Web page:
Have you ever watched a child who is learning to walk?
She first pulls herself up using the couch or a table leg, then turns and takes a step. Or two.
BAM! Down she goes.
What occurs next is a minor miracle – she pulls herself up and tries again!
Eventually, she succeeds! (and the peace of the household is forever gone.)
What’s happening here?
The baby shows resilience, the ability to get back up after she falls.
She also shows persistence, the ability to keep going after the fall.
You may have heard that insanity is repeating the same actions while expecting different results.
Clearly our baby is doing something that allows her to, ultimately, succeed!
I believe she is learning from her experience and applying what she learns to do better the next time.
That, in a nutshell, is the theme of my chapter in Resilience.
If you want to be resilient, you need two things: persistence and planning. Persistence to help you regain your feet when you lose balance and planning to help you move forward toward your goal.
— Presented at the Bookworm in Omaha, Nebraska, August 19, 2017
We were sitting at the local Panera and discussing the idea of writing a BOOK! (I was there for the food and because my spouse wants to move into professional speaking. Personally, I like where I am. I’m a computer programmer; I sit is a cubical most of the day and interact with my computer. The computer dutifully does as I tell it; most of the time it even does what I want it to do! My interest in professional speaking is oriented toward helping others, including my spouse, in their quest.)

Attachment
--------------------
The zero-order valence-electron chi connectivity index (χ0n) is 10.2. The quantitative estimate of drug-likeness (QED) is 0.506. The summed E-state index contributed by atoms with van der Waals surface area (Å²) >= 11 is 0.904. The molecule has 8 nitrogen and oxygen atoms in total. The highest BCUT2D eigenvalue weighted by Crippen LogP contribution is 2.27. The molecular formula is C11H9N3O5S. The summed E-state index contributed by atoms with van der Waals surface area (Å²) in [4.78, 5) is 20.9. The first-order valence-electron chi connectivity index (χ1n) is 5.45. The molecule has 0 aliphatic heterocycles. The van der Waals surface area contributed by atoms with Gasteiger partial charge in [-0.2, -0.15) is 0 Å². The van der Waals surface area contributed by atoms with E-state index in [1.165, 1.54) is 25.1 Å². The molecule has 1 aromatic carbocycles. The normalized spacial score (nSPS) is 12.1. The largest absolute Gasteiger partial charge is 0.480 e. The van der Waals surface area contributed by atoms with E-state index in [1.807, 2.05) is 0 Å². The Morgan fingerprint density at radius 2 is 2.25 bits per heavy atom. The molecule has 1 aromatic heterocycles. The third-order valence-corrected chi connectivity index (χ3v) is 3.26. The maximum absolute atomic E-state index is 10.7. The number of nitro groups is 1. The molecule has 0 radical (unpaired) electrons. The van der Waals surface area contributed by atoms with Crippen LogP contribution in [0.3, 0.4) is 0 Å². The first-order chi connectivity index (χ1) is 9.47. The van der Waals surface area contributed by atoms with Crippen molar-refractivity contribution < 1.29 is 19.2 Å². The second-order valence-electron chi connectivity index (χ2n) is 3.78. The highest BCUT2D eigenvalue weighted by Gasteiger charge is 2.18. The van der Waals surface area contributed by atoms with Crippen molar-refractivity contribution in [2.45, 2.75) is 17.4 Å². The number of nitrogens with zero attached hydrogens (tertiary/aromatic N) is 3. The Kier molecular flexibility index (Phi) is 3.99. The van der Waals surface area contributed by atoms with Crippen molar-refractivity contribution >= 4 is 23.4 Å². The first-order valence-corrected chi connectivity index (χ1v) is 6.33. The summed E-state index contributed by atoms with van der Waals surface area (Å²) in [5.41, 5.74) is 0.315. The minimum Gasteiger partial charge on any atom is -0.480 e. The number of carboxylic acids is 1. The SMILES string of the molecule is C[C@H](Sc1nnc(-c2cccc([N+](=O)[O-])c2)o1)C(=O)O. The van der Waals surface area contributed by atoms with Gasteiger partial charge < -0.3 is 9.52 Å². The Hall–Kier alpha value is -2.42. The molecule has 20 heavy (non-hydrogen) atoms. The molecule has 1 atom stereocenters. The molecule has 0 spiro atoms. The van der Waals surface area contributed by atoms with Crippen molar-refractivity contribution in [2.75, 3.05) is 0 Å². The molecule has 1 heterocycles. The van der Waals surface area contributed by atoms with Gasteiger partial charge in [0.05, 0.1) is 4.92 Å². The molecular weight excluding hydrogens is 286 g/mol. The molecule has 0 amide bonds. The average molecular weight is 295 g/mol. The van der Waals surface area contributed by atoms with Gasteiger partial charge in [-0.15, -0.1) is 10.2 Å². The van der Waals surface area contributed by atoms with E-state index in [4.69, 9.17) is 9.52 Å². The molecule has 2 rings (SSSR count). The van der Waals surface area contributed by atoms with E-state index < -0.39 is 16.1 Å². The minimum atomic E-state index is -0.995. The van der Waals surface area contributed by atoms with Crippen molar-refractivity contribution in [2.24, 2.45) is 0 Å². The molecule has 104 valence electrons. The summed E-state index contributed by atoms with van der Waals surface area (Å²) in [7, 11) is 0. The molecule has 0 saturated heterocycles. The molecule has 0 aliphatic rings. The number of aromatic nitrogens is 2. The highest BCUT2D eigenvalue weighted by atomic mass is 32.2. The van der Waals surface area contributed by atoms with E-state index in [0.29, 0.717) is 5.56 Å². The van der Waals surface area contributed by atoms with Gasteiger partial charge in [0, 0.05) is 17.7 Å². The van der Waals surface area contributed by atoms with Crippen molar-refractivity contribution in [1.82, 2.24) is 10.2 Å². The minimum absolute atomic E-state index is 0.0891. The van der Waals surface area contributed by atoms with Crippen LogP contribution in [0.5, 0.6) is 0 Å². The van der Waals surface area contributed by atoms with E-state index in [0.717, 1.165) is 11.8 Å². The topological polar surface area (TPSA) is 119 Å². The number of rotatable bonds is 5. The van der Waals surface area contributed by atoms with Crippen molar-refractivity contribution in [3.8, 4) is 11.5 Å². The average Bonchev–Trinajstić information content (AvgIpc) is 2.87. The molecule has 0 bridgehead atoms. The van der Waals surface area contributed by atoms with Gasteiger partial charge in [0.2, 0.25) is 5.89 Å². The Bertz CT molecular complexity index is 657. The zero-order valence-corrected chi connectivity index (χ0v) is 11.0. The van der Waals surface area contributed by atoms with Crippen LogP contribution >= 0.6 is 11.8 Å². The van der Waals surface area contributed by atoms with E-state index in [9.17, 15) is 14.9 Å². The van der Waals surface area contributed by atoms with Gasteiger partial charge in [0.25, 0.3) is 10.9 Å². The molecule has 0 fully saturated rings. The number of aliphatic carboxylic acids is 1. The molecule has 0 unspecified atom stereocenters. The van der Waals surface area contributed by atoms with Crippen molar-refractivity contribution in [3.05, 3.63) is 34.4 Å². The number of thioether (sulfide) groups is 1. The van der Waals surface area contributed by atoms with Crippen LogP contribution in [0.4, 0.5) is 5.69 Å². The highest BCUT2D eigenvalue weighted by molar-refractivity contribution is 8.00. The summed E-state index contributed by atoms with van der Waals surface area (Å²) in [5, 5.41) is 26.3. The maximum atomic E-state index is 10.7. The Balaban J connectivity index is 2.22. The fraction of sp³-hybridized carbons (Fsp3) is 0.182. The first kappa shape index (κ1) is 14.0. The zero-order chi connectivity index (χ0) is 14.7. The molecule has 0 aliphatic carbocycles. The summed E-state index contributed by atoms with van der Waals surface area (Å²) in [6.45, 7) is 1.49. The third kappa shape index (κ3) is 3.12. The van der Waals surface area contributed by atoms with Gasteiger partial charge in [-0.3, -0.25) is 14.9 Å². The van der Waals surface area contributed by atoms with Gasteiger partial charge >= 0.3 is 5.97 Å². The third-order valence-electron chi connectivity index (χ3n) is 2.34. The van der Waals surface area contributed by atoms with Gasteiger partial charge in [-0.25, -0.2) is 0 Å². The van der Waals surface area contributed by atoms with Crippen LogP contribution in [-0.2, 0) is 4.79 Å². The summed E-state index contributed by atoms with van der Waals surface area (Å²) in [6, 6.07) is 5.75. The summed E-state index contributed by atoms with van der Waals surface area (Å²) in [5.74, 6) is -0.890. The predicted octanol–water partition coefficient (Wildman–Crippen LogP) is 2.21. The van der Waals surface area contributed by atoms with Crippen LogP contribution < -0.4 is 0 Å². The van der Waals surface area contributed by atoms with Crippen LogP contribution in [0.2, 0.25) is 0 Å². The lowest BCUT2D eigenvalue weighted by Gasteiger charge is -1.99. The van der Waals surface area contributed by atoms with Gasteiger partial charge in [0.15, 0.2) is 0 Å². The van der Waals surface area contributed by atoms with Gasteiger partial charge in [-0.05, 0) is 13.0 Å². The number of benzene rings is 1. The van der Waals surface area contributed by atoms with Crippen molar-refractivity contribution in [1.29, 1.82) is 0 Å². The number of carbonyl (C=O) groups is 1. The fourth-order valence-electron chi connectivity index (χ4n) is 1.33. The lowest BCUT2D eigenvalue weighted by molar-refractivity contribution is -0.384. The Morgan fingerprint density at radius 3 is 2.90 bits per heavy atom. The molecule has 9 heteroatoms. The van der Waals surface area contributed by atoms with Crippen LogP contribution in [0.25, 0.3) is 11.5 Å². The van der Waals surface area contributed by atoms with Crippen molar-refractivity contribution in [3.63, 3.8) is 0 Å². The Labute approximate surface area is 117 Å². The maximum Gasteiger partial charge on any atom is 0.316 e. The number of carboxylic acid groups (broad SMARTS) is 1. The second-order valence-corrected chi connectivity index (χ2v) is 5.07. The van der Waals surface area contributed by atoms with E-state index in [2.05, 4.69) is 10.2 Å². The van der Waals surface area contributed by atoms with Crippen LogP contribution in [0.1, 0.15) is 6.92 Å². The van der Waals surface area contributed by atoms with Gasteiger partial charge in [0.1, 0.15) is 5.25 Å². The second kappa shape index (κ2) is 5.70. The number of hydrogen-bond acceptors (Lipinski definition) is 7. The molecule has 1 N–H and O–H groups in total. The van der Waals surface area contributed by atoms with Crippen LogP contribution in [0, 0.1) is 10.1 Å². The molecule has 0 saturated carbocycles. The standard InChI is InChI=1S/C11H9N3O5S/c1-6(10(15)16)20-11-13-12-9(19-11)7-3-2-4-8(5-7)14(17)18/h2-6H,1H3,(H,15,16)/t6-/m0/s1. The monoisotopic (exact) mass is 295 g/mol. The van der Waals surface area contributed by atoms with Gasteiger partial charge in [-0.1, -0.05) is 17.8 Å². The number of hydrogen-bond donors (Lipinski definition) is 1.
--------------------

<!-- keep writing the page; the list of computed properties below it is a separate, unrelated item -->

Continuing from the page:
At one point, our editor looked straight at me and asked “Mark, what’s your chapter about?” Up to that point, I hadn’t given the idea any thought, so I mumbled something along the line of “I’ve heard several people speaking recently and I can’t compare.” (One speech was by a rape survivor; a second speaker had recovered from a serious automobile accident. You get the idea.) “My best story is about the time my pine wood derby car not only lost the race, it failed to start!” In response, our editor asked “What did you learn from that?”
Thus was born the idea for my chapter in Spotlight on the Art of Grace: “Turning Life Experiences into Learning Experiences.”
There is, of course, a chasm between an idea, an experience, and a title to an actual chapter!
What should an aspiring author do to get started?
You can do what I did; pick a topic from your experience, find a group of writers who can offer mutual support, and , above all else, start writing. Don’t worry about selling the book! Pick a story, write a chapter, finish the book. All else will be taken care of.